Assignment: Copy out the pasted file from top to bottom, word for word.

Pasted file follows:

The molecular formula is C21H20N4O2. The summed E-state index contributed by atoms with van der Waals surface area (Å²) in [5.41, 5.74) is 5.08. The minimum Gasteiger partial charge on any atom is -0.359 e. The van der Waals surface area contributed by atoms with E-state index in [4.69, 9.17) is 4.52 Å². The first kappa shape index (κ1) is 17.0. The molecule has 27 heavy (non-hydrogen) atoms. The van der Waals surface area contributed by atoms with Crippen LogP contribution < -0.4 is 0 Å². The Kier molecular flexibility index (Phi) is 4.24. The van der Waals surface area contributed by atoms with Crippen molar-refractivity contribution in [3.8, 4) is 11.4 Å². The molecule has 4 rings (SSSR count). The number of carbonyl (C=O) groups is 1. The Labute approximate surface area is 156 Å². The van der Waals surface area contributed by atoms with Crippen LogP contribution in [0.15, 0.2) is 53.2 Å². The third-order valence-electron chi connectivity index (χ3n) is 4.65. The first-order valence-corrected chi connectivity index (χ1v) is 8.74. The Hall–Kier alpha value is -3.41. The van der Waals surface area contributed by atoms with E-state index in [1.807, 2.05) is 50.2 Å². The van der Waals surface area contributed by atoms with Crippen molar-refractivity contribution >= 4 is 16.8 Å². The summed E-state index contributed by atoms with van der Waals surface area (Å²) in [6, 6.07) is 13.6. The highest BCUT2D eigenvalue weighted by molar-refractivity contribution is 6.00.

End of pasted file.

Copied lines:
The molecular formula is C21H20N4O2. The summed E-state index contributed by atoms with van der Waals surface area (Å²) in [5.41, 5.74) is 5.08. The minimum Gasteiger partial charge on any atom is -0.359 e. The van der Waals surface area contributed by atoms with E-state index in [4.69, 9.17) is 4.52 Å². The first kappa shape index (κ1) is 17.0. The molecule has 27 heavy (non-hydrogen) atoms. The van der Waals surface area contributed by atoms with Crippen LogP contribution < -0.4 is 0 Å². The Kier molecular flexibility index (Phi) is 4.24. The van der Waals surface area contributed by atoms with Crippen molar-refractivity contribution in [3.8, 4) is 11.4 Å². The molecule has 4 rings (SSSR count). The number of carbonyl (C=O) groups is 1. The Labute approximate surface area is 156 Å². The van der Waals surface area contributed by atoms with Crippen LogP contribution in [0.15, 0.2) is 53.2 Å². The third-order valence-electron chi connectivity index (χ3n) is 4.65. The first-order valence-corrected chi connectivity index (χ1v) is 8.74. The Hall–Kier alpha value is -3.41. The van der Waals surface area contributed by atoms with E-state index in [1.807, 2.05) is 50.2 Å². The van der Waals surface area contributed by atoms with Crippen molar-refractivity contribution >= 4 is 16.8 Å². The summed E-state index contributed by atoms with van der Waals surface area (Å²) in [6, 6.07) is 13.6. The highest BCUT2D eigenvalue weighted by molar-refractivity contribution is 6.00.